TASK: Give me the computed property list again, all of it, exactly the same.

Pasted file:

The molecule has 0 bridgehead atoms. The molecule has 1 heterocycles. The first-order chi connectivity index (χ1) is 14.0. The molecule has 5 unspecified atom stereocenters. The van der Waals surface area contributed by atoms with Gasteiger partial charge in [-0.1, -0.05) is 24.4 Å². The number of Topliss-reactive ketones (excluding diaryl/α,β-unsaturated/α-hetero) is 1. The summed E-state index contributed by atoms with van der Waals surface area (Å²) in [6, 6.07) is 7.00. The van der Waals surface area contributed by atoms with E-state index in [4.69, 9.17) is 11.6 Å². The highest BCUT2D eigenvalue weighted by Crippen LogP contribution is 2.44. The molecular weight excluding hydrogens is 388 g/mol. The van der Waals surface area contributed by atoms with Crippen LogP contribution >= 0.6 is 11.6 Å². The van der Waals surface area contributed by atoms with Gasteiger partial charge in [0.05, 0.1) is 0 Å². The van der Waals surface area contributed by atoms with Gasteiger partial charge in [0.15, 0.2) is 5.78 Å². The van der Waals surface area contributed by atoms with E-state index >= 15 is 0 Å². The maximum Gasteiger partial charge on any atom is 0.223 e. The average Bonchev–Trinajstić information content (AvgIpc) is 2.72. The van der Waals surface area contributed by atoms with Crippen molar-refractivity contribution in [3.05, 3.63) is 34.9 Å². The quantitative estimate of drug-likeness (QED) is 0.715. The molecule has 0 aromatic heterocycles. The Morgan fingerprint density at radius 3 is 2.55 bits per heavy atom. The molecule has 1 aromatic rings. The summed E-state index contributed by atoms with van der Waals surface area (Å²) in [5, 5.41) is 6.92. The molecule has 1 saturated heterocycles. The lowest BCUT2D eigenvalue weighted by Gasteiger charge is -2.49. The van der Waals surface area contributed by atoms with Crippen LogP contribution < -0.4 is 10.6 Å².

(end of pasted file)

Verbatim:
The molecule has 0 bridgehead atoms. The molecule has 1 heterocycles. The first-order chi connectivity index (χ1) is 14.0. The molecule has 5 unspecified atom stereocenters. The van der Waals surface area contributed by atoms with Gasteiger partial charge in [-0.1, -0.05) is 24.4 Å². The number of Topliss-reactive ketones (excluding diaryl/α,β-unsaturated/α-hetero) is 1. The summed E-state index contributed by atoms with van der Waals surface area (Å²) in [6, 6.07) is 7.00. The van der Waals surface area contributed by atoms with E-state index in [4.69, 9.17) is 11.6 Å². The highest BCUT2D eigenvalue weighted by Crippen LogP contribution is 2.44. The molecular weight excluding hydrogens is 388 g/mol. The van der Waals surface area contributed by atoms with Crippen LogP contribution >= 0.6 is 11.6 Å². The van der Waals surface area contributed by atoms with Gasteiger partial charge in [0.05, 0.1) is 0 Å². The van der Waals surface area contributed by atoms with Gasteiger partial charge in [0.15, 0.2) is 5.78 Å². The van der Waals surface area contributed by atoms with E-state index >= 15 is 0 Å². The maximum Gasteiger partial charge on any atom is 0.223 e. The average Bonchev–Trinajstić information content (AvgIpc) is 2.72. The van der Waals surface area contributed by atoms with Crippen molar-refractivity contribution in [3.05, 3.63) is 34.9 Å². The quantitative estimate of drug-likeness (QED) is 0.715. The molecule has 0 aromatic heterocycles. The Morgan fingerprint density at radius 3 is 2.55 bits per heavy atom. The molecule has 1 aromatic rings. The summed E-state index contributed by atoms with van der Waals surface area (Å²) in [5, 5.41) is 6.92. The molecule has 1 saturated heterocycles. The lowest BCUT2D eigenvalue weighted by Gasteiger charge is -2.49. The van der Waals surface area contributed by atoms with Crippen LogP contribution < -0.4 is 10.6 Å².